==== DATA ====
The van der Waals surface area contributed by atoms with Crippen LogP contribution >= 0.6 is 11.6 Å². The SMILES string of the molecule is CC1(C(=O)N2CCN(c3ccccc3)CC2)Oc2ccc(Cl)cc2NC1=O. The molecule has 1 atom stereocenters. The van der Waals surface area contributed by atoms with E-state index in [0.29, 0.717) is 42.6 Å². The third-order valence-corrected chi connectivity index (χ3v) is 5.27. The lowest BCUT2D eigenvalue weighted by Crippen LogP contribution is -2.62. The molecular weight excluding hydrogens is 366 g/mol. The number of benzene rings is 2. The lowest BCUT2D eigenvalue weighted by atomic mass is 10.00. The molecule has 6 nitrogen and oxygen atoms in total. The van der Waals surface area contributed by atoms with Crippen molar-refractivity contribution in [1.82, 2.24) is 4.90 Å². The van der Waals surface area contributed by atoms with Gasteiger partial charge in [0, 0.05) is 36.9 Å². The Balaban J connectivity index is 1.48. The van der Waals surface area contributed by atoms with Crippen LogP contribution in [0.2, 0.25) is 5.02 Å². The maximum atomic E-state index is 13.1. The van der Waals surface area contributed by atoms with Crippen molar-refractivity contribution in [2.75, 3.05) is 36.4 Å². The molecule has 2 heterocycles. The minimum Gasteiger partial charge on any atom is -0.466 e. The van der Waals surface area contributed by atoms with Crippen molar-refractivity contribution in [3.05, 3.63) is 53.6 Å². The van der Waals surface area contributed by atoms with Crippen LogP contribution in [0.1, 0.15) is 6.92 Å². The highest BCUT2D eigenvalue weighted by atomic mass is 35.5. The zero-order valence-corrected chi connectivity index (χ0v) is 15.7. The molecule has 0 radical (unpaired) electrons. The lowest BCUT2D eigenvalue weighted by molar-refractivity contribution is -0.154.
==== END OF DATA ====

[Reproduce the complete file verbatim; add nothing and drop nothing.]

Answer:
The van der Waals surface area contributed by atoms with Crippen LogP contribution >= 0.6 is 11.6 Å². The SMILES string of the molecule is CC1(C(=O)N2CCN(c3ccccc3)CC2)Oc2ccc(Cl)cc2NC1=O. The molecule has 1 atom stereocenters. The van der Waals surface area contributed by atoms with E-state index in [0.29, 0.717) is 42.6 Å². The third-order valence-corrected chi connectivity index (χ3v) is 5.27. The lowest BCUT2D eigenvalue weighted by Crippen LogP contribution is -2.62. The molecular weight excluding hydrogens is 366 g/mol. The number of benzene rings is 2. The lowest BCUT2D eigenvalue weighted by atomic mass is 10.00. The molecule has 6 nitrogen and oxygen atoms in total. The van der Waals surface area contributed by atoms with Crippen molar-refractivity contribution in [1.82, 2.24) is 4.90 Å². The van der Waals surface area contributed by atoms with Gasteiger partial charge in [0, 0.05) is 36.9 Å². The Balaban J connectivity index is 1.48. The van der Waals surface area contributed by atoms with Crippen LogP contribution in [0.2, 0.25) is 5.02 Å². The maximum atomic E-state index is 13.1. The van der Waals surface area contributed by atoms with Crippen molar-refractivity contribution in [2.75, 3.05) is 36.4 Å². The molecule has 2 heterocycles. The minimum Gasteiger partial charge on any atom is -0.466 e. The van der Waals surface area contributed by atoms with Crippen molar-refractivity contribution in [3.05, 3.63) is 53.6 Å². The van der Waals surface area contributed by atoms with Crippen LogP contribution in [0.1, 0.15) is 6.92 Å². The highest BCUT2D eigenvalue weighted by atomic mass is 35.5. The zero-order valence-corrected chi connectivity index (χ0v) is 15.7. The molecule has 0 radical (unpaired) electrons. The lowest BCUT2D eigenvalue weighted by molar-refractivity contribution is -0.154.